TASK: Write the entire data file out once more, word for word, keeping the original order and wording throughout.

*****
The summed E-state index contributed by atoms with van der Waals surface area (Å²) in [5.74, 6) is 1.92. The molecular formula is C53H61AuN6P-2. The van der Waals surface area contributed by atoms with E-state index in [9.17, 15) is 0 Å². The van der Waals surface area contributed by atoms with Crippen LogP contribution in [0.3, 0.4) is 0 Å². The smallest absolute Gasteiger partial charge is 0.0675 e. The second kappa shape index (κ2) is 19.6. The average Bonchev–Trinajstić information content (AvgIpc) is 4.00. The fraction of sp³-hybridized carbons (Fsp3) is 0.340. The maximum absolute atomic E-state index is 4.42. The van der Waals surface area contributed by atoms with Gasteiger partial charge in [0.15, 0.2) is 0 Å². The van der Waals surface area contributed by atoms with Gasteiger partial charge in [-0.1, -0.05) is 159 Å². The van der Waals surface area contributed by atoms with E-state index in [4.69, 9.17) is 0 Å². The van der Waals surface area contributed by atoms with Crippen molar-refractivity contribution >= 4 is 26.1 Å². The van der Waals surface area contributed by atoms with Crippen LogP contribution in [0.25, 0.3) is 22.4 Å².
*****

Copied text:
The summed E-state index contributed by atoms with van der Waals surface area (Å²) in [5.74, 6) is 1.92. The molecular formula is C53H61AuN6P-2. The van der Waals surface area contributed by atoms with E-state index in [9.17, 15) is 0 Å². The van der Waals surface area contributed by atoms with Crippen LogP contribution in [0.3, 0.4) is 0 Å². The smallest absolute Gasteiger partial charge is 0.0675 e. The second kappa shape index (κ2) is 19.6. The average Bonchev–Trinajstić information content (AvgIpc) is 4.00. The fraction of sp³-hybridized carbons (Fsp3) is 0.340. The maximum absolute atomic E-state index is 4.42. The van der Waals surface area contributed by atoms with Gasteiger partial charge in [0.15, 0.2) is 0 Å². The van der Waals surface area contributed by atoms with Gasteiger partial charge in [-0.1, -0.05) is 159 Å². The van der Waals surface area contributed by atoms with E-state index in [4.69, 9.17) is 0 Å². The van der Waals surface area contributed by atoms with Crippen molar-refractivity contribution >= 4 is 26.1 Å². The van der Waals surface area contributed by atoms with Crippen LogP contribution in [0.25, 0.3) is 22.4 Å².